Punk PassageNovember 5, 2009
Dils singer and guitarist, Chip Kinman, to the San Francisco Chronicle, April 1979: “I don’t see punk rock as a movement because one, that implies direction, and, two, a united sense of purpose; and punk rock has neither… What I think punk rock will bequeath the world is a lot of good bands.” And many, many great bands it did, but by the time Kinman offered his remarks, punk rock’s inherent lack of direction had largely led itself down a one-way street, particularly on the West Coast. Sid Vicious, a sort of guru to California punks, had overdosed on heroin. Bands weren’t attracting record contracts and were having even more trouble staying together. The scene’s hip, dubiously malcontented fans were beginning to move on to postpunk. To make matters worse, San Francisco punk bands toured very little outside California, and even a popular group like The Dils released only three seven-inch records during their nearly four years of performing together.
Much of this context is lost amongst the self-congratulatory, but fascinating exhibition of photographs and ephemera on display in the Jewett Gallery at San Francisco Public Library. Entitled “Punk Passage: San Francisco First Wave Punk, 1977-1981," the show attempts to document the city’s nascent scene through the photography of Ruby Ray, supplemented with posters, flyers, zines, and other collected minutiae. The work on view here predates punk’s decline, before the scene’s anti-everything nihilism would cannibalize—or simply get bored with—itself. In 1977, things were still loud, edgy, and fun. Weird kids got together, formed bands, dressed up, made art, and pogo danced at shows every night. It was a captivating time to those who lived it.
Working largely under the auspices of San Francisco zine Search & Destroy as in-house photographer, Ray’s modus operandi as both fan and documentarian establishes the perspective for much of the work and tone of Punk Passage. She took most of the concert photos at the legendary Mabuhay Gardens in North Beach. It is here we see The Germs’ Darby Crash—already evincing self-inflicted razor blade scars as far back as 1978—back-stage looking pensive. Avengers’ lead singer and pioneering punk rock vamp, Penelope Houston—or rather, her fish-netted legs: “too sexy” to some, she noted—taunts a motley rabble of fans. A crowd rips the pant leg off a young Jello Biafra, Dead Kennedys’ singer and enfant terrible. The defiant Nuns play on despite an appreciative hail of beer and spit. And in another photo, Sid Vicious, nearly passed out back-stage, clutches a cigarette, exactly one day after the Sex Pistols called it quits at San Francisco’s old Winterland Ballroom in 1978.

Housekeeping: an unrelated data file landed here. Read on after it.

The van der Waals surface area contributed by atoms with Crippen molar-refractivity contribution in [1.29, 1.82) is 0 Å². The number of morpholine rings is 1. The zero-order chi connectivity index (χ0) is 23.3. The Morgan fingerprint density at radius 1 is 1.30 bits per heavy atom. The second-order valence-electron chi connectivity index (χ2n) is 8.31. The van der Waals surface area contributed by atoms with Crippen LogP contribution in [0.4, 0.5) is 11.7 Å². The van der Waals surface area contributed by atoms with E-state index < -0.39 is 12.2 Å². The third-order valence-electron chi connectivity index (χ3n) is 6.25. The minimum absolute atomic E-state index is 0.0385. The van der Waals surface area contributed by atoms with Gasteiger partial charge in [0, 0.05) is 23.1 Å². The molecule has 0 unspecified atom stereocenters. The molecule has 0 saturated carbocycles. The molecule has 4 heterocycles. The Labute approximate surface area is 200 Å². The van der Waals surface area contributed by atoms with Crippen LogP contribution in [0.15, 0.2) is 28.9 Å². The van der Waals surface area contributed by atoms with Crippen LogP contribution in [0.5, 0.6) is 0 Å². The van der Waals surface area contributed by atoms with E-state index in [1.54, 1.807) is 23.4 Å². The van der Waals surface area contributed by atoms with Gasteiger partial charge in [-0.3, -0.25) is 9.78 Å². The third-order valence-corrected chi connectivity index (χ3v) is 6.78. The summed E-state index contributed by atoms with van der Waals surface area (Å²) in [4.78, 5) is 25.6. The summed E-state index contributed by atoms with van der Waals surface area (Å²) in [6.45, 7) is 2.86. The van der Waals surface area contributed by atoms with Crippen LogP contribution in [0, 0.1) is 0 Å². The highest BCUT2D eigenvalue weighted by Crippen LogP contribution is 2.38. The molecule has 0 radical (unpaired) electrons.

There’s other photos here too: Los Angeles’ Zeros—aka, “the Mexican Ramones”—reenacts a murder scene in an apparently once-dicey Russian Hill, and an exhausted Bruce
Conner at a Crime show in 1977. There are also many fine examples of collage flyer and poster art; the first ever West Coast punk record, Crime’s 1976 Hotwire My Heart/ Baby You’re So Repulsive; as well as a few priceless mementos of Biafra’s failed 1979 bid for San Francisco mayor (he came in fourth).In her artist statement, Ray claims that San Francisco’s punk shows were more intense than parallel scenes in L.A. and New York, and since she was present, it would be prudent to take her word for it. But the library’s press release asserts that the city’s burgeoning scene was “as innovative for its time as the beat and hippie movements were,” a statement that is hardly true, and really, a gratuitous pat on the back that should give one pause.
Community support for its artists is a good thing, but it is not an unqualified good, and it takes only a short leap from communal pride to abject localism. Undoubtedly, The Nuns, Avengers, and Crime were good bands, and the work collected in Punk Passage is important within a history of San Francisco’s larger counter culture. To suggest, however, that the mere existence of a local punk scene—a community of friends, bands, and some zines—sets San Francisco’s musicians on par with the genre-bending and rigorous music that was occurring at the same time in New York—or late ‘60s Haight-Ashbury—borders upon revisionist history.
For a community that prided itself so much on the bedrock notion of Do-It-Yourself, the paucity of San Francisco bands’ recordings is astounding. For better or worse, the memory of a great show—or a photograph of one—is less transferable to a lone punk living in Topeka, Kansas than a slice of wax. The success of San Francisco bands like the Dead Kennedys and Flipper is due in no small part to the fact that they actually recorded albums. They didn’t wait around for major labels to discover them—they probably would’ve broken up before that could have happened—so they formed their own labels. They organized national tours, and they made contacts with other bands and scenes. Why didn’t the Avengers or Crime do this?
San Francisco punk rock owes an almost irredeemable debt to Ruby Ray and fanzines like Search & Destroy who truly understood what it meant to be DIY, and for that, the work collected in Punk Passage acts as a willing tribute. All the same, it is at times difficult to view the show as none other than a sad indictment against bands who bequeathed little more to this precious time than a few scattered and poorly recorded singles and demos. Ray’s photos retell a familiar and cruel irony. They capture an era, a scene, and a lot of talent that could have been great, but will forever remain on the defense against that long shadow cast by New York and L.A.
Brady Welch is a freelance writer and editor based in San Francisco. Prior to moving to the Bay Area, he lived and worked in New York where he helped found and edit Lapham's Quarterly. Recently an editorial board member for the latest volume of 826 Quarterly, he is also a contributing writer and editor for the Berlin-based magazine, 032c.